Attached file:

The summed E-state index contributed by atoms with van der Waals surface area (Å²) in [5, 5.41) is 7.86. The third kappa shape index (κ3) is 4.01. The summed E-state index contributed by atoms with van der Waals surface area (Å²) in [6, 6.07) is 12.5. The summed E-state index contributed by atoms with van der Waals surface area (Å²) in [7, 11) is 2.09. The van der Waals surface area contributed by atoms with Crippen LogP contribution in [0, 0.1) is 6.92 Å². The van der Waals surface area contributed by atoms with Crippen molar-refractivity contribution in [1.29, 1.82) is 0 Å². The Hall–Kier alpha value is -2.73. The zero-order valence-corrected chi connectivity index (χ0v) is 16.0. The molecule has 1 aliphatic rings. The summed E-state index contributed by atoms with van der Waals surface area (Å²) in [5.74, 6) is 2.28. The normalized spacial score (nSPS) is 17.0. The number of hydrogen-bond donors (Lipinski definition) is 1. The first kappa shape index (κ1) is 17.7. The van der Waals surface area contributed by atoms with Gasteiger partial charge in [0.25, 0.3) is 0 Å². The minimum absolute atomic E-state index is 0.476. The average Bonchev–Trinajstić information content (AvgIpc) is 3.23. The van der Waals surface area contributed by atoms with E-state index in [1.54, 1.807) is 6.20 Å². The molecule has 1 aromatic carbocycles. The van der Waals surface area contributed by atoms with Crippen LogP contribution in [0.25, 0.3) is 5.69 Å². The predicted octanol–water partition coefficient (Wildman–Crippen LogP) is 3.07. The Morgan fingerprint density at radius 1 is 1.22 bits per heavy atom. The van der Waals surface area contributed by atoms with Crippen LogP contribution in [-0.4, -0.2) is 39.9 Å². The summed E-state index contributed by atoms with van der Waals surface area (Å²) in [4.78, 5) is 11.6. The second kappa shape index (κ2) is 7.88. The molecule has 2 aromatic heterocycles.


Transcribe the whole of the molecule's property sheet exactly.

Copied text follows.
The summed E-state index contributed by atoms with van der Waals surface area (Å²) in [5, 5.41) is 7.86. The third kappa shape index (κ3) is 4.01. The summed E-state index contributed by atoms with van der Waals surface area (Å²) in [6, 6.07) is 12.5. The summed E-state index contributed by atoms with van der Waals surface area (Å²) in [7, 11) is 2.09. The van der Waals surface area contributed by atoms with Crippen LogP contribution in [0, 0.1) is 6.92 Å². The van der Waals surface area contributed by atoms with Crippen molar-refractivity contribution in [1.29, 1.82) is 0 Å². The Hall–Kier alpha value is -2.73. The zero-order valence-corrected chi connectivity index (χ0v) is 16.0. The molecule has 1 aliphatic rings. The summed E-state index contributed by atoms with van der Waals surface area (Å²) in [5.74, 6) is 2.28. The normalized spacial score (nSPS) is 17.0. The number of hydrogen-bond donors (Lipinski definition) is 1. The first kappa shape index (κ1) is 17.7. The van der Waals surface area contributed by atoms with Gasteiger partial charge in [0.25, 0.3) is 0 Å². The minimum absolute atomic E-state index is 0.476. The average Bonchev–Trinajstić information content (AvgIpc) is 3.23. The van der Waals surface area contributed by atoms with E-state index in [1.54, 1.807) is 6.20 Å². The molecule has 1 aromatic carbocycles. The van der Waals surface area contributed by atoms with Crippen LogP contribution in [0.25, 0.3) is 5.69 Å². The predicted octanol–water partition coefficient (Wildman–Crippen LogP) is 3.07. The Morgan fingerprint density at radius 1 is 1.22 bits per heavy atom. The van der Waals surface area contributed by atoms with Crippen LogP contribution in [-0.4, -0.2) is 39.9 Å². The summed E-state index contributed by atoms with van der Waals surface area (Å²) in [4.78, 5) is 11.6. The second kappa shape index (κ2) is 7.88. The molecule has 2 aromatic heterocycles.